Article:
The old Jaffa harbor isn’t really working nowadays, so most of the town action stems from local and foreign tourists coming in for a sublime hummus mesabecha, a gourmet meal or a tour around centuries-old structures. It’s also where Tel Avivians head when they need services on the cheap, be it from an artisan or an accountant.
Jaffa’s attractions just don’t seem to end, with the old Jaffa port, the historical site named Hatachana Complex, the Clock Tower, Zodiac Alleys, Mahamoudia Mosque and many more. You can easily spend a week here, eating good seafood, gorging on the best Humus in Israel, and feel hundreds of miles away from central Tel Aviv.
Old Jaffa has become one of TA’s most popular tourist attractions, filled with, studios, art galleries and artists’ quarters. Shops selling archaeology, jewelry, art, and Judaica line its narrow and pleasant alleys. Old Jaffa is a quaint town filled with romantic paths for couples looking for a special night out, or gardens for families wandering around.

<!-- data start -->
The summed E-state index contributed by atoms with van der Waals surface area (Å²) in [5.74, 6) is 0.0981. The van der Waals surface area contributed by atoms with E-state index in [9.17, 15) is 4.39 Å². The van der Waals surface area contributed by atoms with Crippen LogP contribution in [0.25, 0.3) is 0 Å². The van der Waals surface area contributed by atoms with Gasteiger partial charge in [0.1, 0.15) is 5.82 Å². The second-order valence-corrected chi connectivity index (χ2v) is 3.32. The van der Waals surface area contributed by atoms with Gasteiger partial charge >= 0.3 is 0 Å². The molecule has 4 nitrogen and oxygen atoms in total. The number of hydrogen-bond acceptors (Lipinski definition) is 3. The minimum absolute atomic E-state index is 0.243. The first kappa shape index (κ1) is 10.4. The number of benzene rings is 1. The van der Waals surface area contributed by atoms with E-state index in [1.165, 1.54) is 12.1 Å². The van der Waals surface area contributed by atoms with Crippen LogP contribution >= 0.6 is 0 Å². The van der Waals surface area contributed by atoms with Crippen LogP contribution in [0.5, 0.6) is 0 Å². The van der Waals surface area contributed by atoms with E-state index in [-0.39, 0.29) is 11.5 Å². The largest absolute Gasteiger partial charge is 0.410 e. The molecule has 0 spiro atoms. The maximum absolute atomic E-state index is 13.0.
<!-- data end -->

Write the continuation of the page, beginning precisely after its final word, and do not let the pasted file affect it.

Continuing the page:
It wasn’t that long ago that Jaffa was all that stood here, while Tel Aviv wasn’t even a spot on the Jewish people’s radar. Jaffa has been one of the major port cities of the Mediterranean Sea for eons. Most archeologists believe that some kind of town existed on these parts ever since 7,000 years ago, and that this town had an active port since the Bronze Age.
Jaffa’s open sore is the Israeli War of Independence (1948), which saw most of the Arab population flee the battle scene and/or participate in the fight against Israel. They were then not allowed to return once the war ended. After Israeli independence, all of Jaffa’s suburbs were annexed into Tel Aviv, and when Jaffa joined in the city changed its official name to Tel Aviv-Yafo (Yafo is Hebrew for Jaffa).
Jaffa’s current 54,000 residents are a heterogeneous population, huddled together during the course of a tumultuous history: 40,000 are Jews (74%) and 14,000 (26%) are Arabs citizens of Israel. The majority of the Arab population lives in the renewed southwestern neighborhood of Ajami. The Arab population is made up of a Muslim majority and a Christian minority.
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